Meet five fabulous Austin women who’ve embraced their natural gray hair, all on their own terms.
Story and photos by Kara E. Henderson
Historically, gray hair has been the most conspicuous sign of aging. This association between silver tresses and lost youth has led many women to combat the effects of time with hair dye. Clairol, a pioneer of colorant in U.S. markets, ran an ad in the 1940s describing gray hair as a “heartless dictator.” This monstrous categorization stuck.
According to Goldstein Research, more than 75 percent of American women use some kind of hair dye—an exponential increase from 7 percent in the 1950s. Yet new data suggests antiquated notions of beauty are evolving. In December 2018, Pinterest released its annual trend report, which showed an 879 percent increase in searches related to gray hair.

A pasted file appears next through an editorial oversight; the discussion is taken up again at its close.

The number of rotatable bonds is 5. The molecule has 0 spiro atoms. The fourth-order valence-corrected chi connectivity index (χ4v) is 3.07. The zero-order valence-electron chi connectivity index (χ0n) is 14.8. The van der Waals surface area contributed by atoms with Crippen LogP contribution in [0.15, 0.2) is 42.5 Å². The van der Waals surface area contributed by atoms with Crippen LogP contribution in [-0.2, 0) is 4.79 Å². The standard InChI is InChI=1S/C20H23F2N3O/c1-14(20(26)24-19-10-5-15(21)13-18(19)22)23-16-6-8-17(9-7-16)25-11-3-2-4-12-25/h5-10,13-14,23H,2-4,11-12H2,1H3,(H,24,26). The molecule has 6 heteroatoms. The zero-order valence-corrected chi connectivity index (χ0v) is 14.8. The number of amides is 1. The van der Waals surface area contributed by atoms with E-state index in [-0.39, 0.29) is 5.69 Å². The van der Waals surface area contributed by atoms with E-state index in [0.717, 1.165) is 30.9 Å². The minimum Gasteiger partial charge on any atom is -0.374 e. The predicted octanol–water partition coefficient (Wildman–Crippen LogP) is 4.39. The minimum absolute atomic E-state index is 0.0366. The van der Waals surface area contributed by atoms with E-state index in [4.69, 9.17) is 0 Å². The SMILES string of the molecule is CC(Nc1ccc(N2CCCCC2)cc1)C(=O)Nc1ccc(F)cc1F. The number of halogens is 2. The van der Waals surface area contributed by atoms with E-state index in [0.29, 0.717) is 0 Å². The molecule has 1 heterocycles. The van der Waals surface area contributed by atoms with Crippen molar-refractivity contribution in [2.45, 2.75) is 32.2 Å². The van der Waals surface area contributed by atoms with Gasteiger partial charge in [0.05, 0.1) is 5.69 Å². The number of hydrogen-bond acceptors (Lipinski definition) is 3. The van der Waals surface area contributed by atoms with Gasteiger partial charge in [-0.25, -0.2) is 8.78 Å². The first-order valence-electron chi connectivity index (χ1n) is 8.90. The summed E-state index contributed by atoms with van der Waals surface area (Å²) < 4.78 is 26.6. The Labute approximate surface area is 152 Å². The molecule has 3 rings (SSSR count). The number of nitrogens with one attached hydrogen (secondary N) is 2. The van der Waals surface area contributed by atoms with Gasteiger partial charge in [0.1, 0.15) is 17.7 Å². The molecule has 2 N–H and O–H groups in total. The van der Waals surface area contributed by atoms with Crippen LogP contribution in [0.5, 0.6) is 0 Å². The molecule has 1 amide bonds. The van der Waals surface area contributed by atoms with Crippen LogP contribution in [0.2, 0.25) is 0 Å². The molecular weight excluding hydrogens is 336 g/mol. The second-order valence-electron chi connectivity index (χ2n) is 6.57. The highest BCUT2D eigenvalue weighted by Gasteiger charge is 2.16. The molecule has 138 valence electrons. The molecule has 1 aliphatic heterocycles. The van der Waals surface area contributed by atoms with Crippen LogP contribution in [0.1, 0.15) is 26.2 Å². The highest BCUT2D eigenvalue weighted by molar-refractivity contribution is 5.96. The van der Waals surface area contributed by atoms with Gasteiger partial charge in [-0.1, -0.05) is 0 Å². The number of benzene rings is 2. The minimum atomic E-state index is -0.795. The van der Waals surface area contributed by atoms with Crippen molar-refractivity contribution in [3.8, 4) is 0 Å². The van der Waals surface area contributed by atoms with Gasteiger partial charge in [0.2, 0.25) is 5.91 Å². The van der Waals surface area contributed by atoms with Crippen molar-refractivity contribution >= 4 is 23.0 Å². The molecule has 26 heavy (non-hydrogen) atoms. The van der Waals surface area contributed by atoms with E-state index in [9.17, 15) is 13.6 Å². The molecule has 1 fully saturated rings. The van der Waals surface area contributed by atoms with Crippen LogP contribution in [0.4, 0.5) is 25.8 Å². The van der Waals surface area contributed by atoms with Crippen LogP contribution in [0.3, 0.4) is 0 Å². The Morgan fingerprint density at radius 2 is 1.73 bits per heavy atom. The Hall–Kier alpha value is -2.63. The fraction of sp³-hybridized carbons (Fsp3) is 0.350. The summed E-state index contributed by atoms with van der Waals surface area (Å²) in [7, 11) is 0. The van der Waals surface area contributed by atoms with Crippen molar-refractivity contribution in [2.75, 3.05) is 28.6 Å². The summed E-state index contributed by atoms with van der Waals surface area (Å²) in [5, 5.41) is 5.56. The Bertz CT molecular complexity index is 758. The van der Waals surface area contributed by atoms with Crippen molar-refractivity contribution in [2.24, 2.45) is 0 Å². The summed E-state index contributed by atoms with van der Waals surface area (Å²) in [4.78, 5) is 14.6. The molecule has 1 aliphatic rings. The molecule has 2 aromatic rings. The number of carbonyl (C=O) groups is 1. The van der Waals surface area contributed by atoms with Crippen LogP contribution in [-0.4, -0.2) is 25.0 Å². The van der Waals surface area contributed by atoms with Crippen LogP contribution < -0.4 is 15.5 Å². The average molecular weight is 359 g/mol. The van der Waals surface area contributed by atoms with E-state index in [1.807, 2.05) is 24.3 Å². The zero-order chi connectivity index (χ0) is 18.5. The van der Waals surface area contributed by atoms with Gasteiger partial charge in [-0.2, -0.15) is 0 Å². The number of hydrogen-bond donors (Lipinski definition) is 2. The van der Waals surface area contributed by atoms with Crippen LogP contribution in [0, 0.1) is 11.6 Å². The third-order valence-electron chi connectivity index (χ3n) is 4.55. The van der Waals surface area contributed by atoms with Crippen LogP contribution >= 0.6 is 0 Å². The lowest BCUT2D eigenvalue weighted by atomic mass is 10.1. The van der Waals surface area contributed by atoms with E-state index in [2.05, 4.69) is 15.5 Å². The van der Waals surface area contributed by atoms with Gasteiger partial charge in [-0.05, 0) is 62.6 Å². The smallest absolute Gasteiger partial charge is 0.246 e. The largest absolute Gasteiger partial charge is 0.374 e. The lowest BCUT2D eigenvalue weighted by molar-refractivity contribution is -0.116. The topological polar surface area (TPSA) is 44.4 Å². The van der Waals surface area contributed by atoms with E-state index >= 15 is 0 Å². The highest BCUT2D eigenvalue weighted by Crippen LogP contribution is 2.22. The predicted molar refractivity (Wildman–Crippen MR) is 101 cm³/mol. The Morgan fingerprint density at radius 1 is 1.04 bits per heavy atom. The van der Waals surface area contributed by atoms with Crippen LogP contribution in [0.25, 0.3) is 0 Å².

Nicole Reeves, an Austin-based stylist with 15 years of experience, sees a silver lining in this uptick.
“Many people are in it for the trend, but I feel that has influenced older generations to have the courage to embrace their gray,” Reeves says. “Gray hair has been underestimated and overlooked. More women and [societies] as well are embracing gray hair. People are all about their natural texture verses trying to fit into a specific hair fad. Their natural hair may not fit that mold.”
At a time when personal image is a crucial aspect of both identity and branding, five women share their reasoning for rocking their natural hair and offer advice to those seeking to do the same.
Hometown: Caracas, Venezuela